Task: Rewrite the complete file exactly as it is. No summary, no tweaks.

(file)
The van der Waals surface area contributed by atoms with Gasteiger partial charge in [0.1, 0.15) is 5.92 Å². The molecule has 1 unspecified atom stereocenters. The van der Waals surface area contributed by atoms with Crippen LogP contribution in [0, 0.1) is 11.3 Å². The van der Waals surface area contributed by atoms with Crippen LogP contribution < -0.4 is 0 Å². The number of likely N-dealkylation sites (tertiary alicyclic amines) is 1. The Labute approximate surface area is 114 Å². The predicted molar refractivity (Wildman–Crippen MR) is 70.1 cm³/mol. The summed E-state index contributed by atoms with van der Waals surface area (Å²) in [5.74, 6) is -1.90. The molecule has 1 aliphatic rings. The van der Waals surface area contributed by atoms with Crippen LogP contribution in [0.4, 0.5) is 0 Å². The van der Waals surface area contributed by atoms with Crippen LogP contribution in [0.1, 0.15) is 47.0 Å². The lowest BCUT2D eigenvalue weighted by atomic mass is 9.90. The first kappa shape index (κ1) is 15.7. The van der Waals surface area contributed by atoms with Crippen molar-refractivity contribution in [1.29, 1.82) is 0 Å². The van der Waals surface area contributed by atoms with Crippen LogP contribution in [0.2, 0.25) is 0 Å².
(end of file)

The van der Waals surface area contributed by atoms with Gasteiger partial charge in [0.1, 0.15) is 5.92 Å². The molecule has 1 unspecified atom stereocenters. The van der Waals surface area contributed by atoms with Crippen LogP contribution in [0, 0.1) is 11.3 Å². The van der Waals surface area contributed by atoms with Crippen LogP contribution < -0.4 is 0 Å². The number of likely N-dealkylation sites (tertiary alicyclic amines) is 1. The Labute approximate surface area is 114 Å². The predicted molar refractivity (Wildman–Crippen MR) is 70.1 cm³/mol. The summed E-state index contributed by atoms with van der Waals surface area (Å²) in [5.74, 6) is -1.90. The molecule has 1 aliphatic rings. The van der Waals surface area contributed by atoms with Crippen LogP contribution in [0.4, 0.5) is 0 Å². The van der Waals surface area contributed by atoms with Crippen LogP contribution in [0.1, 0.15) is 47.0 Å². The lowest BCUT2D eigenvalue weighted by atomic mass is 9.90. The first kappa shape index (κ1) is 15.7. The van der Waals surface area contributed by atoms with Crippen molar-refractivity contribution in [1.29, 1.82) is 0 Å². The van der Waals surface area contributed by atoms with Crippen LogP contribution in [0.2, 0.25) is 0 Å².